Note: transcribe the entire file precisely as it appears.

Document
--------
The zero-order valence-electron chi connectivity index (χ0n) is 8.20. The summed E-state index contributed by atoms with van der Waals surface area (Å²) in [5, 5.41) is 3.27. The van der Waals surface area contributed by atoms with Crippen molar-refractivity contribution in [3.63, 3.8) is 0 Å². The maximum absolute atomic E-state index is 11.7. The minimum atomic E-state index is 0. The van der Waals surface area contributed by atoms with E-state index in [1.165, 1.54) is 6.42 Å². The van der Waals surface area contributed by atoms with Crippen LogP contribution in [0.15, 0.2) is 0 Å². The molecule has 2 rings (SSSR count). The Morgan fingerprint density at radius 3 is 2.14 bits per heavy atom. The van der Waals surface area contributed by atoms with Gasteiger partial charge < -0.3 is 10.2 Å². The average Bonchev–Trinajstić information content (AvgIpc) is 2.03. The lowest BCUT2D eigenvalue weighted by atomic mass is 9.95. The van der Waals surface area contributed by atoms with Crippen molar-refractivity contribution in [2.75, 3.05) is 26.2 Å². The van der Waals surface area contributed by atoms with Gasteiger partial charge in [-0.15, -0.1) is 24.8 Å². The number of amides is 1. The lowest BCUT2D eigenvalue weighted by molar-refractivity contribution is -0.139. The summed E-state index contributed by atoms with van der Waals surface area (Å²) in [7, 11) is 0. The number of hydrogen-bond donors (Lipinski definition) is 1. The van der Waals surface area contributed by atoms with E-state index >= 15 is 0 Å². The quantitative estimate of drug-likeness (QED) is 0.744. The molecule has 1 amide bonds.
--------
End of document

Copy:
The zero-order valence-electron chi connectivity index (χ0n) is 8.20. The summed E-state index contributed by atoms with van der Waals surface area (Å²) in [5, 5.41) is 3.27. The van der Waals surface area contributed by atoms with Crippen molar-refractivity contribution in [3.63, 3.8) is 0 Å². The maximum absolute atomic E-state index is 11.7. The minimum atomic E-state index is 0. The van der Waals surface area contributed by atoms with E-state index in [1.165, 1.54) is 6.42 Å². The van der Waals surface area contributed by atoms with Crippen LogP contribution in [0.15, 0.2) is 0 Å². The molecule has 2 rings (SSSR count). The Morgan fingerprint density at radius 3 is 2.14 bits per heavy atom. The van der Waals surface area contributed by atoms with Gasteiger partial charge < -0.3 is 10.2 Å². The average Bonchev–Trinajstić information content (AvgIpc) is 2.03. The lowest BCUT2D eigenvalue weighted by atomic mass is 9.95. The van der Waals surface area contributed by atoms with Crippen molar-refractivity contribution in [2.75, 3.05) is 26.2 Å². The van der Waals surface area contributed by atoms with Gasteiger partial charge in [-0.15, -0.1) is 24.8 Å². The number of amides is 1. The lowest BCUT2D eigenvalue weighted by molar-refractivity contribution is -0.139. The summed E-state index contributed by atoms with van der Waals surface area (Å²) in [7, 11) is 0. The number of hydrogen-bond donors (Lipinski definition) is 1. The van der Waals surface area contributed by atoms with E-state index >= 15 is 0 Å². The quantitative estimate of drug-likeness (QED) is 0.744. The molecule has 1 amide bonds.